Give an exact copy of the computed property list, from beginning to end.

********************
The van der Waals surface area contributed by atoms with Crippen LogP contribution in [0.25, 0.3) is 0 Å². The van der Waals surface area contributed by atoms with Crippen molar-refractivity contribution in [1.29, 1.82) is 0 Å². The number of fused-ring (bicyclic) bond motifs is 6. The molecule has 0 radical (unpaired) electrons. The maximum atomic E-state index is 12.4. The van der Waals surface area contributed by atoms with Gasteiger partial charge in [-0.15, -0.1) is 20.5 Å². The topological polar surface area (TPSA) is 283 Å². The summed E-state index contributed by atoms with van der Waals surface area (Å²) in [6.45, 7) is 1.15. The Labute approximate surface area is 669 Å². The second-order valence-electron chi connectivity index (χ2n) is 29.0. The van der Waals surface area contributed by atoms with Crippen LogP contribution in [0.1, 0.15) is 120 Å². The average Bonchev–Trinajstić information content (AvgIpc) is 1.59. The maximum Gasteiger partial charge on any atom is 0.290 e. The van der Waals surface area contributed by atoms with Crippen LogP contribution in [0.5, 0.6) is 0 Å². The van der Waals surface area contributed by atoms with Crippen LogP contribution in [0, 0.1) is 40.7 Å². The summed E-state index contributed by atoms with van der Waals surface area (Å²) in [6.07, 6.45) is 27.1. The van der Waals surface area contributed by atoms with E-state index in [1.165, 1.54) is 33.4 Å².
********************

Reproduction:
The van der Waals surface area contributed by atoms with Crippen LogP contribution in [0.25, 0.3) is 0 Å². The van der Waals surface area contributed by atoms with Crippen molar-refractivity contribution in [1.29, 1.82) is 0 Å². The number of fused-ring (bicyclic) bond motifs is 6. The molecule has 0 radical (unpaired) electrons. The maximum atomic E-state index is 12.4. The van der Waals surface area contributed by atoms with Gasteiger partial charge in [-0.15, -0.1) is 20.5 Å². The topological polar surface area (TPSA) is 283 Å². The summed E-state index contributed by atoms with van der Waals surface area (Å²) in [6.45, 7) is 1.15. The Labute approximate surface area is 669 Å². The second-order valence-electron chi connectivity index (χ2n) is 29.0. The van der Waals surface area contributed by atoms with Crippen LogP contribution in [0.1, 0.15) is 120 Å². The average Bonchev–Trinajstić information content (AvgIpc) is 1.59. The maximum Gasteiger partial charge on any atom is 0.290 e. The van der Waals surface area contributed by atoms with Crippen LogP contribution in [0.5, 0.6) is 0 Å². The van der Waals surface area contributed by atoms with Crippen LogP contribution in [0, 0.1) is 40.7 Å². The summed E-state index contributed by atoms with van der Waals surface area (Å²) in [6.07, 6.45) is 27.1. The van der Waals surface area contributed by atoms with E-state index in [1.165, 1.54) is 33.4 Å².